A few months back, I examined the ultimate failure of McDonald’s attempt to force a social media strategy with #McDsStories.
I then compared their lack of success, one week later, to a very solid campaign by Domino’s, whereby the company opened itself up to criticism in a very public manner.
I guess McDonald’s was listening to me, because their latest campaign feeds off of the “Domino’s Effect”.
This morning I was surfing through Facebook when I came across an ad from McD’s Canada. (Facebook, of course, still has the seedy strategy of getting you to click on ads by showing that your friends like something, but that’s another blog for another time.) The ad directed me to the company’s Facebook page, and a new tab – Our Food. Your Questions.
Here’s what happens – users from social media get to post questions to McDonald’s which populate on said Our Food. Your Questions page. The questions that have been asked so far are pretty diverse, ranging from sugar in their french fries to the possible return of McPizza.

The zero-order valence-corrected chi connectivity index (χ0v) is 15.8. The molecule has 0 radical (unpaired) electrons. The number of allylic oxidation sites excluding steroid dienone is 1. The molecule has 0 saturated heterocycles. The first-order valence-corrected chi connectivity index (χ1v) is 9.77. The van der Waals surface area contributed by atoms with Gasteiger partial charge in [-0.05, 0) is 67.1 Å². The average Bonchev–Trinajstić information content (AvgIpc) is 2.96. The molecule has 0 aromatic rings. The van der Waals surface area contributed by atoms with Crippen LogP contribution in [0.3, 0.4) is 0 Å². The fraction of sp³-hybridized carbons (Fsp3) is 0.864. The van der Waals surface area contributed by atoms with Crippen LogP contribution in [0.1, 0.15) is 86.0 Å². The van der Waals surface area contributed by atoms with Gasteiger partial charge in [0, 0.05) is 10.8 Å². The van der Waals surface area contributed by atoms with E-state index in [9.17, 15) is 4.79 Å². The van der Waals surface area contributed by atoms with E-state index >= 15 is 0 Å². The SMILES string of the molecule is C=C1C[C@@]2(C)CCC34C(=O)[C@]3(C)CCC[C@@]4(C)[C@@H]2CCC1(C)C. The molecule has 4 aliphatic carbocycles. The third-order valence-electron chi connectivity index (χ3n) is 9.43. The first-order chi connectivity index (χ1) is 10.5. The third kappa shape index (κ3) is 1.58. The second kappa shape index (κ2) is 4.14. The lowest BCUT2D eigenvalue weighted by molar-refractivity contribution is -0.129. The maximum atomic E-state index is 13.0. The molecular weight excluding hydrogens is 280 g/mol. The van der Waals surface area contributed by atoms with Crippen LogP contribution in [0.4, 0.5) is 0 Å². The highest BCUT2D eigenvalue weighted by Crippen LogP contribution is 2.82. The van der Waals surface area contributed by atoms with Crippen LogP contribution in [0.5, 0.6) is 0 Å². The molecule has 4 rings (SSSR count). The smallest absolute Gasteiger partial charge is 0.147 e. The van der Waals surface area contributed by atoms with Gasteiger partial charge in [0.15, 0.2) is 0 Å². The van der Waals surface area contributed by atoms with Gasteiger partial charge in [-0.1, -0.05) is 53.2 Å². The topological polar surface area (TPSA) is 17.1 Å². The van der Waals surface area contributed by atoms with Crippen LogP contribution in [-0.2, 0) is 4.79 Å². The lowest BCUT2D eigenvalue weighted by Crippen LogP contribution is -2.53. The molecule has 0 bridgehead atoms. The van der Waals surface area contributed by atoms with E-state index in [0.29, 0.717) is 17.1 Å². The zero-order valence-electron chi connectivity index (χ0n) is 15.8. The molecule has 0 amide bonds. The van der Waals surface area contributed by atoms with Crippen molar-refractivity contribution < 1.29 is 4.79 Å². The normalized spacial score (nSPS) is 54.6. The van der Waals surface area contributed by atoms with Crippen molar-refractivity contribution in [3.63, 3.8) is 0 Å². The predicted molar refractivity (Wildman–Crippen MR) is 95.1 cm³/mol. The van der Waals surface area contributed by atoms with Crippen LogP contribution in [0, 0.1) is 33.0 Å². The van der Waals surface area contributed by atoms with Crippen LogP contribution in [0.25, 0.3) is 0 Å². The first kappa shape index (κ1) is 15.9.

As you scroll through the questions though, there are certain trends that start to emerge among the questions that are and aren’t answered. One of the trends surrounds the long-standing rumour that the McD’s “100% Pure Beef” guarantee. The urban legend, of course, is that the tagline that you see on their wrappers is actually the name of the company that processes the patties.
Now while McDonald’s answers that their beef comes from Cargill and denotes elsewhere that the beef does not contain anything but meat (along with some salt and pepper for seasoning), it doesn’t answer the 100% Pure Beef queries directly, at least not yet – there is an opportunity to “follow” certain queries and be alerted when an answer comes.
To me, this is just asking for trouble. Any sense of aversion to a direct question of that nature will cause consumers to be concerned that they’re not being paid proper attention. McDonald’s could have simply gathered these queries into one section (still using the submittor’s name, photo and city) and group answer, do a Q&A blog or use similar means.
But by having these questions hang, they are putting doubts in the minds of their customers, and ultimately, this will only serve them poorly.